The Diamond Age: Or, A Young Lady's Illustrated Primer, by Neal Stephenson

Current Mood: triumphant

7 comments or Leave a comment
From: selantri Date: April 3rd, 2010 12:23 am (UTC) (Link)
I am reading this book right now! And thinking the same thing!! I just started reading it a few days ago, so I haven't actually reached the part where the Primer is introduced, although I keep hearing a lot about it from other sources. It seems like technology might soon reach the point that we can develop something fulfilling this purpose – a combination of augmented reality technology and video game sensibilities might do the trick. The problem with even the best, most interactive, thought stimulating computer game is that you're still behind a screen. With a little augmented reality, you could be out and about in a forest with a wireless device that streams information or lessons about whatever you are interested in.

Also- your list of important things is almost identical to the principles I use to guide my experiences and education (although martial arts didn't go so well)

But I think you should add one thing to your list- cultivating the ability to effectively communicate one's opinion through writing and speaking.
And perhaps a study of aesthetics. Aesthetics is such an important part of information presentation- in graphic design, how one dresses, the tone of one's writing. Kind of the flip-side of thinking clearly is presenting one's thoughts clearly.

I think that while it will be possible to create a primer soon, it won't occur to developers until a few years- that entertainment technology can so seamlessly be made into an educational experience.

Also --> Semester At Sea. Totally.
From: windrider927 Date: April 3rd, 2010 03:27 pm (UTC) (Link)
Yay! How did you come across the book?

And what is something one can do to cultivate the ability to effectively communicate one's thoughts?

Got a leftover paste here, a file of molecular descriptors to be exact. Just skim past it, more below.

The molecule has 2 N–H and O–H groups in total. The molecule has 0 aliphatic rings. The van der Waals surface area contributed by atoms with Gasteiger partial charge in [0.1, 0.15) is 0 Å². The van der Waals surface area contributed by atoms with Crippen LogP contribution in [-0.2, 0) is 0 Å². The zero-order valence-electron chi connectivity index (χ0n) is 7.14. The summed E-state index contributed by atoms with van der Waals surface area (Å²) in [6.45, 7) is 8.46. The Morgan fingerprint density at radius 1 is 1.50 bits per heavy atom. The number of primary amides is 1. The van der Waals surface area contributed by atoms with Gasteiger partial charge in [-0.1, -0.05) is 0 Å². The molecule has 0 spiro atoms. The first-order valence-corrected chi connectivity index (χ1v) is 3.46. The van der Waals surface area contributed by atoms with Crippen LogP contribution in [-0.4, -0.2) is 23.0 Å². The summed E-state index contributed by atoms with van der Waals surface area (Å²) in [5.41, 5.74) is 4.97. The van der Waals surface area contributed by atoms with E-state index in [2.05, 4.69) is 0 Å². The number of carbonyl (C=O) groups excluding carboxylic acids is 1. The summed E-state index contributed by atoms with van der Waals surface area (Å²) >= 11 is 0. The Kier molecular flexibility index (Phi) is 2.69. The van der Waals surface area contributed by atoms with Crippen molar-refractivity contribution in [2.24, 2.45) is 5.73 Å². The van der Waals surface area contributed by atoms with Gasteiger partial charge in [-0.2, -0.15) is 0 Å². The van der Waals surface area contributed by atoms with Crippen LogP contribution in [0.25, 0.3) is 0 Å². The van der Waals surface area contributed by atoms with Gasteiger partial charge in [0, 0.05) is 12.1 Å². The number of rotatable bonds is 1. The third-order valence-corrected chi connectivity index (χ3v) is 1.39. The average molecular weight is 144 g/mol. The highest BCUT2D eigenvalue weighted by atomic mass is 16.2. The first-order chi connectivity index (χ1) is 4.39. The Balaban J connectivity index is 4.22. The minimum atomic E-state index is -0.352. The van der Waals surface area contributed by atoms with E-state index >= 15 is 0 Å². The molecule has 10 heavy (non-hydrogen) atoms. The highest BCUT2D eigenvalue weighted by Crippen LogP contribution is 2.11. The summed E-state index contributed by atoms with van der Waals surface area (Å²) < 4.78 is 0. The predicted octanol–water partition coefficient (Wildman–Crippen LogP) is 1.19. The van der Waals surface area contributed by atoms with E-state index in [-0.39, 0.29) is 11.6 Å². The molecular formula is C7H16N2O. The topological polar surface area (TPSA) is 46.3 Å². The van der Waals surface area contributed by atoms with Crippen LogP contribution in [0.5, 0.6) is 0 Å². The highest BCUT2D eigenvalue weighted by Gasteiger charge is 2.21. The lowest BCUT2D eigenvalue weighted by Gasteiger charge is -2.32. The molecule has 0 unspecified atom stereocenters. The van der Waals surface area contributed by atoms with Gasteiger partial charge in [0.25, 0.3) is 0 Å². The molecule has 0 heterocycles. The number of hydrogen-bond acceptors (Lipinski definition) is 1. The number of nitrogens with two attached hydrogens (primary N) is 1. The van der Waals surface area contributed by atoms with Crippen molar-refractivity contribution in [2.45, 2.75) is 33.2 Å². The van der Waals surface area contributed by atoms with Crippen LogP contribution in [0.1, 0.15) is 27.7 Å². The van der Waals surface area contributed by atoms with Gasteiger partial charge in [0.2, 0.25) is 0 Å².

From: selantri Date: April 3rd, 2010 04:53 pm (UTC) (Link)
I've been meaning to read Snow Crash because it looks awesome, but the library and the book store were out of all their Neal Stephenson. I went back to the library the next week and this was the only one they had of his books. Hopefully they'll let me renew it today. How did you come across it?

As to your second question, I was thinking about the kind of instruction we've had in English classes- writing different forms, especially the analytical essay and persuasive essay. Some high schools also have classes on Public Speaking or Debate Club, and those seem like good ways to learn how speak more effectively.

I'm studying some 19th century composers right now and the one's who were members of the social elite had educations almost identical to this (except for the martial arts and tree climbing).

Maybe you should add some nonfiction to the list too. One could develop a sense of history and science that way without expressly studying it.

Also...the Host? Is it really good? I'm less than impressed with Stephenie Meyer's writing in general.
From: windrider927 Date: April 6th, 2010 10:05 pm (UTC) (Link)
-Ross introduced me to the Neal Stephenson books. I started with Snow Crash, which is wonderful.


-Yes, I do think there is value in a good old elitist education, but the point of the Primer is to not fit completely into that mold. The point is to be highly educated but able to break out of that and have adventures.

-I'm not as worried about areas that schools generally cover, but it's a good point, and I have made an addition to the list accordingly.

-as for The Host, see my explanation here: http://sailingonthought.blogspot.com/2010/04/host.html
From: selantri Date: April 7th, 2010 04:22 am (UTC) (Link)
ooh, you have a blog? Is there anyway I can get notifications from gmail when you post new stuff?
From: windrider927 Date: April 7th, 2010 06:56 pm (UTC) (Link)
Yeah, you can be a follower, and then I think it will tell you.
From: windrider927 Date: April 7th, 2010 06:57 pm (UTC) (Link)
In that little thing on the right hand side.